A bateau ( also spelled batteau and batteaux for plural ) was a flat bottomed shallow draft boat pointed at both ends used to transport goods along the rivers in the late 1700's and into the 1800's. They were propelled by using long poles
over the side reaching the bottom.
This system worked great and these batteaux could carry 5 to 8 tons. They came in all sizes but generally about 8 feet wide and 60 feet long for the larger ones and a cross between a canoe (easily navigational) and a raft (great carry capacity).
Being pointed at both ends, they didn't have to be turned around exposing the long sides to the rivers current. They could "poled" up river by keeping to the side of the river with less current.
Rapids posed two problems, going down stream the boats could become uncontrollable and damage the cargo, and going upstream over the rapids was sometimes impossible.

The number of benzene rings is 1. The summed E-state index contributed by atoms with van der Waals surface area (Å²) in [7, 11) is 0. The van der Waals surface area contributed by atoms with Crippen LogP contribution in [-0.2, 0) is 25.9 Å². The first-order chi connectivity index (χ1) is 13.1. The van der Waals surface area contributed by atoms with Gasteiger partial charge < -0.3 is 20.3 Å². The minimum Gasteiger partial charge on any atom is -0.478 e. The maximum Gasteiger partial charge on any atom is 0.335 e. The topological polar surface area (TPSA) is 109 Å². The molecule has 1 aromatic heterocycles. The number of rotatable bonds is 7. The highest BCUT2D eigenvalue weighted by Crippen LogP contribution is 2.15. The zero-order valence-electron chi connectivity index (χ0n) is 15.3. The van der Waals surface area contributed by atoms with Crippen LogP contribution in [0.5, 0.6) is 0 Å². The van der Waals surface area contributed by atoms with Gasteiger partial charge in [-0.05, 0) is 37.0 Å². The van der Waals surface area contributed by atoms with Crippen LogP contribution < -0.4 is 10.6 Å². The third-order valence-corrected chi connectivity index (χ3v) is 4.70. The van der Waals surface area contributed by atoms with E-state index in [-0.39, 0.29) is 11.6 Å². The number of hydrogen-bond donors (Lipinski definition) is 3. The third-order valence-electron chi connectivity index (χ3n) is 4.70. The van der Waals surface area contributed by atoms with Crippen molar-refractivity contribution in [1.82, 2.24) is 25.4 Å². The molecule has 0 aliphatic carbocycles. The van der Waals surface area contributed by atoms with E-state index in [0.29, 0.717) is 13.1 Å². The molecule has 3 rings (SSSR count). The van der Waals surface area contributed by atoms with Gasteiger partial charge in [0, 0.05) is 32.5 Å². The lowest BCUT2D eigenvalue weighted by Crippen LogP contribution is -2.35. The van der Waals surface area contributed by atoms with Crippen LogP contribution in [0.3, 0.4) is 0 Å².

The Roanoke river had such rapids located in city of Roanoke Rapids, North Carolina (go figure) and to alleviate the problem the Roanoke Canal was began in 1819 and built using mostly slave labor. The canal diverted water thru locks ( same as today but on a much smaller scale) to raise and lower the boats over the rapids.
The canal was 8.5 miles long and was in operation until 1875.
One of the locks survived and now has a museum to preserve its history. As you can see in the photo (click it to enlarge), the lock could be filled or emptied in less than 5 minutes and operated by one man when the water levels stabilized.
They have a bateau in the bottom of the lock. There was two locks at this location that raised or lower a boat a total of 38 feet.
A power plant was later constructed to make use of this abandoned lock.
I find this stuff very fascinating as I can relate to the technology used.